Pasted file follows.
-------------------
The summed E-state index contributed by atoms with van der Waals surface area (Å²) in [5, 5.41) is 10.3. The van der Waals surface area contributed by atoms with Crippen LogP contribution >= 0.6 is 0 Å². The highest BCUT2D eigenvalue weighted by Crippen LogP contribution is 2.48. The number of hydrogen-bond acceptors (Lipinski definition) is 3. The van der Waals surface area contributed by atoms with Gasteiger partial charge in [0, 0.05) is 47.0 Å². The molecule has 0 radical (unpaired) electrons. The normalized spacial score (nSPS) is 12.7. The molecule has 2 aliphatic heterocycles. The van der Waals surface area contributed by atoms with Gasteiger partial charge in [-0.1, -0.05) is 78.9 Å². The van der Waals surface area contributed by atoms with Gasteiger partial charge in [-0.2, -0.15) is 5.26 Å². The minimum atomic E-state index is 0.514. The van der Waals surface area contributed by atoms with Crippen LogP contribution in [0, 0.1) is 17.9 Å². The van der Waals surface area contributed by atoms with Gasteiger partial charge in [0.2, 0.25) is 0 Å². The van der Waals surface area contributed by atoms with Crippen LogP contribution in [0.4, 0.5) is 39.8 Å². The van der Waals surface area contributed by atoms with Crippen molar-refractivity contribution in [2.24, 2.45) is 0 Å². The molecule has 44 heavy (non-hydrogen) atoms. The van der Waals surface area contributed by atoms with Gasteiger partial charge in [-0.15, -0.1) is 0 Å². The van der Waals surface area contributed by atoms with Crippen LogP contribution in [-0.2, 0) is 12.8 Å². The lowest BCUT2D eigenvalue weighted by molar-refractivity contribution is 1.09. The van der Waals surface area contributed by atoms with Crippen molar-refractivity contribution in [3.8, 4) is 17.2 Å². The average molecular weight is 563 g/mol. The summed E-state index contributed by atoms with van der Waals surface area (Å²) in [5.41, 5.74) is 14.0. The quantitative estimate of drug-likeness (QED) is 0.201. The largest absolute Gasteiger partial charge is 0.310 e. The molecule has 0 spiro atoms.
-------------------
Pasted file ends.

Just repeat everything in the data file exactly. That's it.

The summed E-state index contributed by atoms with van der Waals surface area (Å²) in [5, 5.41) is 10.3. The van der Waals surface area contributed by atoms with Crippen LogP contribution >= 0.6 is 0 Å². The highest BCUT2D eigenvalue weighted by Crippen LogP contribution is 2.48. The number of hydrogen-bond acceptors (Lipinski definition) is 3. The van der Waals surface area contributed by atoms with Gasteiger partial charge in [0, 0.05) is 47.0 Å². The molecule has 0 radical (unpaired) electrons. The normalized spacial score (nSPS) is 12.7. The molecule has 2 aliphatic heterocycles. The van der Waals surface area contributed by atoms with Gasteiger partial charge in [-0.1, -0.05) is 78.9 Å². The van der Waals surface area contributed by atoms with Gasteiger partial charge in [-0.2, -0.15) is 5.26 Å². The minimum atomic E-state index is 0.514. The van der Waals surface area contributed by atoms with Crippen LogP contribution in [0, 0.1) is 17.9 Å². The van der Waals surface area contributed by atoms with Gasteiger partial charge in [0.2, 0.25) is 0 Å². The van der Waals surface area contributed by atoms with Crippen LogP contribution in [0.4, 0.5) is 39.8 Å². The van der Waals surface area contributed by atoms with Crippen molar-refractivity contribution in [2.24, 2.45) is 0 Å². The molecule has 44 heavy (non-hydrogen) atoms. The van der Waals surface area contributed by atoms with Gasteiger partial charge in [-0.15, -0.1) is 0 Å². The van der Waals surface area contributed by atoms with Crippen LogP contribution in [-0.2, 0) is 12.8 Å². The lowest BCUT2D eigenvalue weighted by molar-refractivity contribution is 1.09. The van der Waals surface area contributed by atoms with Crippen molar-refractivity contribution in [3.8, 4) is 17.2 Å². The average molecular weight is 563 g/mol. The summed E-state index contributed by atoms with van der Waals surface area (Å²) in [5.41, 5.74) is 14.0. The quantitative estimate of drug-likeness (QED) is 0.201. The largest absolute Gasteiger partial charge is 0.310 e. The molecule has 0 spiro atoms.